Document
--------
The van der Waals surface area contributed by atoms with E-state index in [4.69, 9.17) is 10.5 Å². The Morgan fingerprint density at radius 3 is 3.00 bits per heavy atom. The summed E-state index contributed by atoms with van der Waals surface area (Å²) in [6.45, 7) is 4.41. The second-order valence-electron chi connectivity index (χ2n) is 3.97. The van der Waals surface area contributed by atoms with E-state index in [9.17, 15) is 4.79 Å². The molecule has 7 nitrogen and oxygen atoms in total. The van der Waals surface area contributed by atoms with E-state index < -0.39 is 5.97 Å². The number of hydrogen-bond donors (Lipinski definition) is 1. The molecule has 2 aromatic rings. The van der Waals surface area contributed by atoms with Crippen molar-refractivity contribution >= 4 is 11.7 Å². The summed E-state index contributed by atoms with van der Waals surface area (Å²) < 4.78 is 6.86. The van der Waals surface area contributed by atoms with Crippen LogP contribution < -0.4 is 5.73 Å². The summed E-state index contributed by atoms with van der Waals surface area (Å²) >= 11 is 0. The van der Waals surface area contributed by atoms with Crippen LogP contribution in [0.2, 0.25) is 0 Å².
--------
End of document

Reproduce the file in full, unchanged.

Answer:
The van der Waals surface area contributed by atoms with E-state index in [4.69, 9.17) is 10.5 Å². The Morgan fingerprint density at radius 3 is 3.00 bits per heavy atom. The summed E-state index contributed by atoms with van der Waals surface area (Å²) in [6.45, 7) is 4.41. The second-order valence-electron chi connectivity index (χ2n) is 3.97. The van der Waals surface area contributed by atoms with E-state index in [9.17, 15) is 4.79 Å². The molecule has 7 nitrogen and oxygen atoms in total. The van der Waals surface area contributed by atoms with E-state index < -0.39 is 5.97 Å². The number of hydrogen-bond donors (Lipinski definition) is 1. The molecule has 2 aromatic rings. The van der Waals surface area contributed by atoms with Crippen molar-refractivity contribution >= 4 is 11.7 Å². The summed E-state index contributed by atoms with van der Waals surface area (Å²) < 4.78 is 6.86. The van der Waals surface area contributed by atoms with Crippen LogP contribution < -0.4 is 5.73 Å². The summed E-state index contributed by atoms with van der Waals surface area (Å²) >= 11 is 0. The van der Waals surface area contributed by atoms with Crippen LogP contribution in [0.2, 0.25) is 0 Å².